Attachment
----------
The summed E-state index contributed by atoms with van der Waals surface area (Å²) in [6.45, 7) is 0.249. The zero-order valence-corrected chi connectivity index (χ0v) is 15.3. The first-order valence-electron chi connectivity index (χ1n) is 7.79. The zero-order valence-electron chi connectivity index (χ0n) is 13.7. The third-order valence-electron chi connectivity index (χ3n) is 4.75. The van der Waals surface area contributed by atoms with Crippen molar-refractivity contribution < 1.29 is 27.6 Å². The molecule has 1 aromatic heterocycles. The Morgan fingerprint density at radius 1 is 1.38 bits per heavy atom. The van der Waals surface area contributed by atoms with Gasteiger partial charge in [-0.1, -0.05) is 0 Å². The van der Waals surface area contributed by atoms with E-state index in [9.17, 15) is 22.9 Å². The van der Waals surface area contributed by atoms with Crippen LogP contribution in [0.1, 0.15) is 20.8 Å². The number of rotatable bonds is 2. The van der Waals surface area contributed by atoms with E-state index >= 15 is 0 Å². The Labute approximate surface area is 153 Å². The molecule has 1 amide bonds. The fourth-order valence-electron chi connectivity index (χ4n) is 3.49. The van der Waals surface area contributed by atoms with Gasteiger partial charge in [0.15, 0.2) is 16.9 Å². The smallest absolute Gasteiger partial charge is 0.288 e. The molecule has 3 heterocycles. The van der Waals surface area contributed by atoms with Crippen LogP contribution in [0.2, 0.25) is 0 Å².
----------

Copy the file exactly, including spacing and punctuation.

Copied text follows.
The summed E-state index contributed by atoms with van der Waals surface area (Å²) in [6.45, 7) is 0.249. The zero-order valence-corrected chi connectivity index (χ0v) is 15.3. The first-order valence-electron chi connectivity index (χ1n) is 7.79. The zero-order valence-electron chi connectivity index (χ0n) is 13.7. The third-order valence-electron chi connectivity index (χ3n) is 4.75. The van der Waals surface area contributed by atoms with Crippen molar-refractivity contribution < 1.29 is 27.6 Å². The molecule has 1 aromatic heterocycles. The Morgan fingerprint density at radius 1 is 1.38 bits per heavy atom. The van der Waals surface area contributed by atoms with Gasteiger partial charge in [-0.1, -0.05) is 0 Å². The van der Waals surface area contributed by atoms with E-state index in [9.17, 15) is 22.9 Å². The van der Waals surface area contributed by atoms with Crippen LogP contribution in [0.1, 0.15) is 20.8 Å². The number of rotatable bonds is 2. The van der Waals surface area contributed by atoms with E-state index >= 15 is 0 Å². The Labute approximate surface area is 153 Å². The molecule has 1 amide bonds. The fourth-order valence-electron chi connectivity index (χ4n) is 3.49. The van der Waals surface area contributed by atoms with Gasteiger partial charge in [0.15, 0.2) is 16.9 Å². The smallest absolute Gasteiger partial charge is 0.288 e. The molecule has 3 heterocycles. The van der Waals surface area contributed by atoms with Crippen LogP contribution in [0.2, 0.25) is 0 Å².